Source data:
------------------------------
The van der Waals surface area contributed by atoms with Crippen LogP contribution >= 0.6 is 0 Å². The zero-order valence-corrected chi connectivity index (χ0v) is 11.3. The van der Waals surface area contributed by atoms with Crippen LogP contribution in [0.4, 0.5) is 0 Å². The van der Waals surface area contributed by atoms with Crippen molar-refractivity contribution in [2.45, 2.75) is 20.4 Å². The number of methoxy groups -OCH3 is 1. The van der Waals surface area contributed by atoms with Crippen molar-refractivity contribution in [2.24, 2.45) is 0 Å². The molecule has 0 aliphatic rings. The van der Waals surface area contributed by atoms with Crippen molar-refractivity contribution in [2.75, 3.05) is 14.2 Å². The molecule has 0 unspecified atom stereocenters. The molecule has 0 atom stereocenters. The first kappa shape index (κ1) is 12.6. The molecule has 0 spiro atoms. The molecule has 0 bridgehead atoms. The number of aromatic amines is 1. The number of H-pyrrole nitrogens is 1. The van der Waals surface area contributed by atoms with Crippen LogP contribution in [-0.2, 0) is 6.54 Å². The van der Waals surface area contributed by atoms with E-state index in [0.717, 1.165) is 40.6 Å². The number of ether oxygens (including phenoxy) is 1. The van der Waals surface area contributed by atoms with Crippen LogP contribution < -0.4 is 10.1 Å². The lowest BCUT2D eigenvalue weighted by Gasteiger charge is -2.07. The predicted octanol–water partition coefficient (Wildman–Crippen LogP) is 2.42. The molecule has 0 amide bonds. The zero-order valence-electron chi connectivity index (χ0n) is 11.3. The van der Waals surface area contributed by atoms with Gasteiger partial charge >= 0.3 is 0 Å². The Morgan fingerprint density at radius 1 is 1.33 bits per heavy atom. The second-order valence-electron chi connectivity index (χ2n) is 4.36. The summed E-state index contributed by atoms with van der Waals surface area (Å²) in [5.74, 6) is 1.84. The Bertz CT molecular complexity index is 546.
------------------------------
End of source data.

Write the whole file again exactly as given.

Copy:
The van der Waals surface area contributed by atoms with Crippen LogP contribution >= 0.6 is 0 Å². The zero-order valence-corrected chi connectivity index (χ0v) is 11.3. The van der Waals surface area contributed by atoms with Crippen LogP contribution in [0.4, 0.5) is 0 Å². The van der Waals surface area contributed by atoms with Crippen molar-refractivity contribution in [2.45, 2.75) is 20.4 Å². The number of methoxy groups -OCH3 is 1. The van der Waals surface area contributed by atoms with Crippen molar-refractivity contribution in [2.24, 2.45) is 0 Å². The molecule has 0 aliphatic rings. The van der Waals surface area contributed by atoms with Crippen molar-refractivity contribution in [2.75, 3.05) is 14.2 Å². The molecule has 0 unspecified atom stereocenters. The molecule has 0 atom stereocenters. The first kappa shape index (κ1) is 12.6. The molecule has 0 spiro atoms. The molecule has 0 bridgehead atoms. The number of aromatic amines is 1. The number of H-pyrrole nitrogens is 1. The van der Waals surface area contributed by atoms with Crippen LogP contribution in [-0.2, 0) is 6.54 Å². The van der Waals surface area contributed by atoms with E-state index in [0.717, 1.165) is 40.6 Å². The number of ether oxygens (including phenoxy) is 1. The van der Waals surface area contributed by atoms with Crippen LogP contribution < -0.4 is 10.1 Å². The lowest BCUT2D eigenvalue weighted by Gasteiger charge is -2.07. The predicted octanol–water partition coefficient (Wildman–Crippen LogP) is 2.42. The molecule has 0 amide bonds. The zero-order valence-electron chi connectivity index (χ0n) is 11.3. The van der Waals surface area contributed by atoms with Gasteiger partial charge >= 0.3 is 0 Å². The Morgan fingerprint density at radius 1 is 1.33 bits per heavy atom. The second-order valence-electron chi connectivity index (χ2n) is 4.36. The summed E-state index contributed by atoms with van der Waals surface area (Å²) in [5.74, 6) is 1.84. The Bertz CT molecular complexity index is 546.